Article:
Enron's Collapse and Ethical Framework Term Paper

A look at the accounting scandal at Enron.
# 150452 | 2,102 words | 14 sources | APA | 2012 | PK
Published on Feb 17, 2012 in Business (Accounting) , Business (Companies) , Accounting (Fraud)


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Description:

This paper presents an overview of the scandal and collapse of Enron, focusing on its unethical accounting practices. First, the paper describes how Enron became entangled in using the mark-to-market valuation accounting for evaluating Enron's assets. It further points out the weaknesses and flaws in this system. Then, the paper discusses how shareholders were misled because this system did not accurately reflect investment values at Enron. Next, the paper highlights the Sarbanes-Oxley Act 2002, a federal business law that was passed to prevent future accounting scandals like those of Enron, Tyco International and WorldCom. Finally, the paper addresses international initiatives that were created to avoid other situations such as Enron, focusing on the Corporate Law Economic Reform Program was established in Australia which was considered as equivalent to SOX (Sarbanes-Oxley Act of America). The paper concludes by evaluating the impact of Enron's collapse on various stakeholders and its meaning regarding ethical issues that are prevailing in the business world.

From the Paper:

"This is an example of an open violation of truth and trust. Investors usually select the board of directors to make the long term policy for them. Directors hire managers to run the business for them. This shows divorce of ownership and control. This means that owners are not directly controlling the business, but they entrust it to their people selected in the Annual General Meeting. These people than entrust the responsibility of day to day operations to managers. In this way, there is a series of trust contract being formed. Ethics of any action require that trust should not be betrayed and whatever happens truth should be told to the real owners who have trusted the directors with their responsibility. The first breach of trust in Enron case started when the directors started sending misleading reports to the owners to make the financial statements of Enron look healthy. This is open violation of truth and trust and shows that in the case of Enron there was a clear evidence of breach of trust. Another problem in this case is the abuse of powers from directors. They started a new system of accounting and started fooling the real owners. Hence, all the theories of ethics reject such kind of actions."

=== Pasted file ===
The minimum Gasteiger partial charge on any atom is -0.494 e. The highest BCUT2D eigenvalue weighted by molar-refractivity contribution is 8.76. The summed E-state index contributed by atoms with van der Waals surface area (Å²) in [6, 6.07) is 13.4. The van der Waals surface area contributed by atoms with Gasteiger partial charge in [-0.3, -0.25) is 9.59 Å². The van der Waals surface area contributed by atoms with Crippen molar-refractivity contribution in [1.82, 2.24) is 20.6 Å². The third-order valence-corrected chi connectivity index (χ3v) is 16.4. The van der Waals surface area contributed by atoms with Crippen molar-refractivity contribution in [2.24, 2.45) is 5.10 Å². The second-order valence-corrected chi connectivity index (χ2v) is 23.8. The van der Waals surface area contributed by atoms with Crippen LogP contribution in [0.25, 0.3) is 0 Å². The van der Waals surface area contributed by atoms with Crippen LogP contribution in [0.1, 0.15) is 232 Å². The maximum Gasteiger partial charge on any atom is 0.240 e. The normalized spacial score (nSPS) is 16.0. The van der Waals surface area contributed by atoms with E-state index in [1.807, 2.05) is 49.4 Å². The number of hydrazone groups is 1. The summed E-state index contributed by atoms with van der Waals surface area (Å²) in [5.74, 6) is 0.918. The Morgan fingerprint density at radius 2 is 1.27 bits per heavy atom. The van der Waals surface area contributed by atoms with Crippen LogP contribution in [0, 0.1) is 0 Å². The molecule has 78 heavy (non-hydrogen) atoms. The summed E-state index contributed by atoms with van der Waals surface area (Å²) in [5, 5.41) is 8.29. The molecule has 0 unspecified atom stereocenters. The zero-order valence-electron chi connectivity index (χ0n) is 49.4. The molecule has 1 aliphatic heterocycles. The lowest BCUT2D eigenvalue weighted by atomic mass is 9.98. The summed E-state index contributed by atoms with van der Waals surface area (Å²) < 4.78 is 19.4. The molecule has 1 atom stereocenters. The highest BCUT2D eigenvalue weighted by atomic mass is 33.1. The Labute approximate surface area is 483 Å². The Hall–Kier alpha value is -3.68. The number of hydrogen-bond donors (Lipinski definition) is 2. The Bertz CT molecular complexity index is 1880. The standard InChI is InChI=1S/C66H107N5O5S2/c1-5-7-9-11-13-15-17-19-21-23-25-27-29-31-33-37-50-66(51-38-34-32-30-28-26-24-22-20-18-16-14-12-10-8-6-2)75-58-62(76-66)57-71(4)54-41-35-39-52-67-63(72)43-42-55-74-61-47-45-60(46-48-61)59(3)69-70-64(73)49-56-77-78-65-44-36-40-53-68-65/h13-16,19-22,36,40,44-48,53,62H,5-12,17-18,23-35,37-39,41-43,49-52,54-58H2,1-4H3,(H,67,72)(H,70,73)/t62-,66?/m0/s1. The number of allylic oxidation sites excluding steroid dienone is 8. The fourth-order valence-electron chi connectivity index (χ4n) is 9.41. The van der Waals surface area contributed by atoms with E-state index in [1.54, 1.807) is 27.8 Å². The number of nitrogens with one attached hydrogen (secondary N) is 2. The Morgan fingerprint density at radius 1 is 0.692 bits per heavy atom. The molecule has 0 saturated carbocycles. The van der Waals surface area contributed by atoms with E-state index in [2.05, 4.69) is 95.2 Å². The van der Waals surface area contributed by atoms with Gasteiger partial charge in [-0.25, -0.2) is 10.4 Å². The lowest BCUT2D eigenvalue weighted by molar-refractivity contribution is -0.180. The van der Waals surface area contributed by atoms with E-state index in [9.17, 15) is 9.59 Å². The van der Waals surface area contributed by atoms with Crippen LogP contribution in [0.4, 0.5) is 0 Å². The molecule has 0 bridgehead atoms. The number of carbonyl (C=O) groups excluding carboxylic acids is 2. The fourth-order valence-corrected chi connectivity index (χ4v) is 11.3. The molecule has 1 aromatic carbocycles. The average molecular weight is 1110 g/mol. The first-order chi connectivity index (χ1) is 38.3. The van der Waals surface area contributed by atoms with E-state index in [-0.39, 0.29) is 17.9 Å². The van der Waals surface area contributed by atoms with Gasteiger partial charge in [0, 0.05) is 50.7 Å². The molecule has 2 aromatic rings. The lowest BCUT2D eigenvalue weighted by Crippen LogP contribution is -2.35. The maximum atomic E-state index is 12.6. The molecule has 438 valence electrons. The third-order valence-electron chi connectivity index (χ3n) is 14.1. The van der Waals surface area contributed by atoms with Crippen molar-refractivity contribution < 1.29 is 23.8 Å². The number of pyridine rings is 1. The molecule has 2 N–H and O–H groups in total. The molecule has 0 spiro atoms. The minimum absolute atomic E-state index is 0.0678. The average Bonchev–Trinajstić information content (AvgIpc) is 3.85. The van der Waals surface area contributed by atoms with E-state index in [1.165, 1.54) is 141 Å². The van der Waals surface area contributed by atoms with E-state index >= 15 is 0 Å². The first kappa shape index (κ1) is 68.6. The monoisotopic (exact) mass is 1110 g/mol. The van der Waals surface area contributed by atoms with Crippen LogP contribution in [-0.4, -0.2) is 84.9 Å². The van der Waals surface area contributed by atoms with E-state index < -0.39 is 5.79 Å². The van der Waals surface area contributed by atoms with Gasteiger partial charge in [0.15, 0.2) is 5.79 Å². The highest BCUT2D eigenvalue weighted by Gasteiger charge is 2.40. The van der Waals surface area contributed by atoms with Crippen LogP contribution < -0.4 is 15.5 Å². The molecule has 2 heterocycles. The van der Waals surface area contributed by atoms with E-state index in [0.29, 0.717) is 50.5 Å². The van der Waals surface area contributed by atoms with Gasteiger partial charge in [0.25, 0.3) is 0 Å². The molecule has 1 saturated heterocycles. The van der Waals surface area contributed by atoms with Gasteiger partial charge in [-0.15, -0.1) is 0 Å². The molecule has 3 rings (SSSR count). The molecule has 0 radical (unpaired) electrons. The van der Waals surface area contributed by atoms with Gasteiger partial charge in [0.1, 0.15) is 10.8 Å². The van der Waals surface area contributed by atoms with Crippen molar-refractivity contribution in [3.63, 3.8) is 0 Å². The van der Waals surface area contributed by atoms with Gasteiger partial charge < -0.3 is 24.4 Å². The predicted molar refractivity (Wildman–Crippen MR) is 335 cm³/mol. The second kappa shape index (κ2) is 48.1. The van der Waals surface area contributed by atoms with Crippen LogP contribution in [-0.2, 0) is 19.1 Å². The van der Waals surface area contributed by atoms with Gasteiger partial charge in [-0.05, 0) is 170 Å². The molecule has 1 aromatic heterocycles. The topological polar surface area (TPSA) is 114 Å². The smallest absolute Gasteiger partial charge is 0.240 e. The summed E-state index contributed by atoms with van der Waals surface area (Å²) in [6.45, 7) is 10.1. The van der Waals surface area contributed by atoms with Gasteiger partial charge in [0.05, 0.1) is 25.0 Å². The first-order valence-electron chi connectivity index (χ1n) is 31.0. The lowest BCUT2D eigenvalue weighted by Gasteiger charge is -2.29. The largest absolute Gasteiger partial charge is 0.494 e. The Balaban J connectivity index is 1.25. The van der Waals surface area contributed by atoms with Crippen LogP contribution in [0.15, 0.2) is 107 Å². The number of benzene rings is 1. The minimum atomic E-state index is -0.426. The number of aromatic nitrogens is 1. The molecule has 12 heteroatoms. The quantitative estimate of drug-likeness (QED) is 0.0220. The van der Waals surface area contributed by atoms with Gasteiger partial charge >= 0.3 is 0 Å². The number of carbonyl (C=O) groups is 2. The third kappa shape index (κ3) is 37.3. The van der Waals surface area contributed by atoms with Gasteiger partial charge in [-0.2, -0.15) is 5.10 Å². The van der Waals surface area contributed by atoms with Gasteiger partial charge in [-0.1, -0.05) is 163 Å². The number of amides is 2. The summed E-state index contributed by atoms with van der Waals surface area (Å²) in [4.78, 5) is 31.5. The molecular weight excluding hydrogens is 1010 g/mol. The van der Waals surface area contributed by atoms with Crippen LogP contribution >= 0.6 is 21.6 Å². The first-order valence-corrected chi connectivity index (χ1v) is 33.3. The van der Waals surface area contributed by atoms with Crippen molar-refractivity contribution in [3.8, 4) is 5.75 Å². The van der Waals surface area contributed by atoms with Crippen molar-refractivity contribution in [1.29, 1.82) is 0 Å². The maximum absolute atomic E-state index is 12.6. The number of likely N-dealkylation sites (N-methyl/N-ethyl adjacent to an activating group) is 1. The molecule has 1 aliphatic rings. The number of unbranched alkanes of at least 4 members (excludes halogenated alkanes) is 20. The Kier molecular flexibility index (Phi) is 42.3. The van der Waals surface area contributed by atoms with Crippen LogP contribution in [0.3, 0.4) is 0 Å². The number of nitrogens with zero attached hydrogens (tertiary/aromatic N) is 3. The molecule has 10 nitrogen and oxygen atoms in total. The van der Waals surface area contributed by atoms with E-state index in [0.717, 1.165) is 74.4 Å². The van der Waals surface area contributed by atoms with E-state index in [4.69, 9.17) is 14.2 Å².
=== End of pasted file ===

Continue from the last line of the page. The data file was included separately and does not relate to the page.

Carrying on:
Sample of Sources Used:

  • Velasquez, M. (2005). Business Ethics: Concepts and Cases. Prentice Hall
  • Key, D (2002). Perceived Managerial Discretion. Entrepreneur Journal. Retrieved on 23 August 2011 http://www.entrepreneur.com/money/index.htmls
  • Salaiman, S.M. (2011). The Enron Collapse and Criminal Liabilities of Auditors and Lawyers for defective prospectuses in the United States, Australia and Canada. Retrieved on 23 August 2011.http://jlc.law.pitt.edu/articles/26/Solaiman.pdf
  • Fass, A. (2007). One Year Late, the Impact of Sarbanes-Oxley. Forbes. Retrieved on 23 August 2011. http://www.forbes.com/2003/07/22/cz_af_0722sarbanes.html
  • Bumgardener, L. (2003). Reforming Corporate America. Graziadio Business Review. [ejorunal] 6(1). Retrieved from http://gbr.pepperdine.edu/2010/08/reforming-corporate-america/

Cite this Term Paper:

APA Format

Enron's Collapse and Ethical Framework (2012, February 17) Retrieved August 08, 2022, from https://www.academon.com/term-paper/enron-collapse-and-ethical-framework-150452/

MLA Format

"Enron's Collapse and Ethical Framework" 17 February 2012. Web. 08 August. 2022. <https://www.academon.com/term-paper/enron-collapse-and-ethical-framework-150452/>

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